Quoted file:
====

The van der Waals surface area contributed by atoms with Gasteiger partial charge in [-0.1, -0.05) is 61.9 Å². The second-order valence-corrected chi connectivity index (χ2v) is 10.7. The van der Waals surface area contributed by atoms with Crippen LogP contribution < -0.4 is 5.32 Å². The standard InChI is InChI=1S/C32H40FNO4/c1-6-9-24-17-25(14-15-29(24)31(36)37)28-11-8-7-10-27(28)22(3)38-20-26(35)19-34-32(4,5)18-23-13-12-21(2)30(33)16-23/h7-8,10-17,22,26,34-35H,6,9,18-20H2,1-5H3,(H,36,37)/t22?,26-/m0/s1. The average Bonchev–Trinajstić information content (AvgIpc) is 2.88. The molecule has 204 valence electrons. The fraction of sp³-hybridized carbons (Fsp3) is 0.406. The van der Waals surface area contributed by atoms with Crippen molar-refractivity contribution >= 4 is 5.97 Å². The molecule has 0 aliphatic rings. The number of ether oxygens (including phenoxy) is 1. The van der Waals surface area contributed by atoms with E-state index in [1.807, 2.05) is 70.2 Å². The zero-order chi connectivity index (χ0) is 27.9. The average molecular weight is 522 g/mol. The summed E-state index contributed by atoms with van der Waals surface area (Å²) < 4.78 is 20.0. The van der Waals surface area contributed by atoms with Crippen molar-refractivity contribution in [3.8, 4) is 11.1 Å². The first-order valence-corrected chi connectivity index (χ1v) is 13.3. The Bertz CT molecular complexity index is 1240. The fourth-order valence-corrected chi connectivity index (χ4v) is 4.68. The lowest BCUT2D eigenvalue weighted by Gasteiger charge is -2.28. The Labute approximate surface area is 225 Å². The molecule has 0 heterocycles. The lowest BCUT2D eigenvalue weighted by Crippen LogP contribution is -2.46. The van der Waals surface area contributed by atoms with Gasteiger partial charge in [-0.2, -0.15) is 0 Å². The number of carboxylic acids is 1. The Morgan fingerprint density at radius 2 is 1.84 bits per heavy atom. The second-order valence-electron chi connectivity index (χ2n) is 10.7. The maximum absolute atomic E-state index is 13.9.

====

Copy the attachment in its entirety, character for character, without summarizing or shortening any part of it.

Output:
The van der Waals surface area contributed by atoms with Gasteiger partial charge in [-0.1, -0.05) is 61.9 Å². The second-order valence-corrected chi connectivity index (χ2v) is 10.7. The van der Waals surface area contributed by atoms with Crippen LogP contribution < -0.4 is 5.32 Å². The standard InChI is InChI=1S/C32H40FNO4/c1-6-9-24-17-25(14-15-29(24)31(36)37)28-11-8-7-10-27(28)22(3)38-20-26(35)19-34-32(4,5)18-23-13-12-21(2)30(33)16-23/h7-8,10-17,22,26,34-35H,6,9,18-20H2,1-5H3,(H,36,37)/t22?,26-/m0/s1. The average Bonchev–Trinajstić information content (AvgIpc) is 2.88. The molecule has 204 valence electrons. The fraction of sp³-hybridized carbons (Fsp3) is 0.406. The van der Waals surface area contributed by atoms with Crippen molar-refractivity contribution >= 4 is 5.97 Å². The molecule has 0 aliphatic rings. The number of ether oxygens (including phenoxy) is 1. The van der Waals surface area contributed by atoms with E-state index in [1.807, 2.05) is 70.2 Å². The zero-order chi connectivity index (χ0) is 27.9. The average molecular weight is 522 g/mol. The summed E-state index contributed by atoms with van der Waals surface area (Å²) < 4.78 is 20.0. The van der Waals surface area contributed by atoms with Crippen molar-refractivity contribution in [3.8, 4) is 11.1 Å². The first-order valence-corrected chi connectivity index (χ1v) is 13.3. The Bertz CT molecular complexity index is 1240. The fourth-order valence-corrected chi connectivity index (χ4v) is 4.68. The lowest BCUT2D eigenvalue weighted by Gasteiger charge is -2.28. The Labute approximate surface area is 225 Å². The molecule has 0 heterocycles. The lowest BCUT2D eigenvalue weighted by Crippen LogP contribution is -2.46. The van der Waals surface area contributed by atoms with Gasteiger partial charge in [-0.2, -0.15) is 0 Å². The number of carboxylic acids is 1. The Morgan fingerprint density at radius 2 is 1.84 bits per heavy atom. The second-order valence-electron chi connectivity index (χ2n) is 10.7. The maximum absolute atomic E-state index is 13.9.